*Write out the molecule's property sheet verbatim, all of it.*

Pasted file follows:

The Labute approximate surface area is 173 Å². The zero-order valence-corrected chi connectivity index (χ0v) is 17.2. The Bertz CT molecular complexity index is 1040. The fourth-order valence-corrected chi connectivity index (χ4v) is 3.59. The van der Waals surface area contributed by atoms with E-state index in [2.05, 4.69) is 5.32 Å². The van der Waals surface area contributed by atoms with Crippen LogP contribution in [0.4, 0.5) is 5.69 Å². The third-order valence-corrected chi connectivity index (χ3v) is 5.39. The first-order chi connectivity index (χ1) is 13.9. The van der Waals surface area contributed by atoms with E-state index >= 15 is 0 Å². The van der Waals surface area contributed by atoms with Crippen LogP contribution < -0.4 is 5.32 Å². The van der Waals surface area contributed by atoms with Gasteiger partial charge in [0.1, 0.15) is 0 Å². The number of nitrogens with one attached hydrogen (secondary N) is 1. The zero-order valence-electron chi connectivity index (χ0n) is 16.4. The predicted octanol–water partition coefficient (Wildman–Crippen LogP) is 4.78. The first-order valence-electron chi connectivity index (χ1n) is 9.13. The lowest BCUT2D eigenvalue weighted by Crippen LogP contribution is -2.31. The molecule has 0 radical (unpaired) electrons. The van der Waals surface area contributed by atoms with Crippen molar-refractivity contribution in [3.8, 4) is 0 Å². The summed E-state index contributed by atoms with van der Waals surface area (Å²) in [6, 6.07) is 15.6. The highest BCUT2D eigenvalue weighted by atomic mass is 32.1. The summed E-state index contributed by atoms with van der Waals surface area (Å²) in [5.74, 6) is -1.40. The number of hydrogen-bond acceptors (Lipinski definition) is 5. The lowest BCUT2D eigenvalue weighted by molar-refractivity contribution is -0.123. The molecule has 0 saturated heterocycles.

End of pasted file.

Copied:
The Labute approximate surface area is 173 Å². The zero-order valence-corrected chi connectivity index (χ0v) is 17.2. The Bertz CT molecular complexity index is 1040. The fourth-order valence-corrected chi connectivity index (χ4v) is 3.59. The van der Waals surface area contributed by atoms with E-state index in [2.05, 4.69) is 5.32 Å². The van der Waals surface area contributed by atoms with Crippen LogP contribution in [0.4, 0.5) is 5.69 Å². The third-order valence-corrected chi connectivity index (χ3v) is 5.39. The first-order chi connectivity index (χ1) is 13.9. The van der Waals surface area contributed by atoms with E-state index >= 15 is 0 Å². The van der Waals surface area contributed by atoms with Crippen LogP contribution < -0.4 is 5.32 Å². The van der Waals surface area contributed by atoms with Gasteiger partial charge in [0.1, 0.15) is 0 Å². The number of nitrogens with one attached hydrogen (secondary N) is 1. The zero-order valence-electron chi connectivity index (χ0n) is 16.4. The predicted octanol–water partition coefficient (Wildman–Crippen LogP) is 4.78. The first-order valence-electron chi connectivity index (χ1n) is 9.13. The lowest BCUT2D eigenvalue weighted by Crippen LogP contribution is -2.31. The molecule has 0 radical (unpaired) electrons. The van der Waals surface area contributed by atoms with Crippen molar-refractivity contribution in [3.8, 4) is 0 Å². The summed E-state index contributed by atoms with van der Waals surface area (Å²) in [6, 6.07) is 15.6. The highest BCUT2D eigenvalue weighted by atomic mass is 32.1. The summed E-state index contributed by atoms with van der Waals surface area (Å²) in [5.74, 6) is -1.40. The number of hydrogen-bond acceptors (Lipinski definition) is 5. The lowest BCUT2D eigenvalue weighted by molar-refractivity contribution is -0.123. The molecule has 0 saturated heterocycles.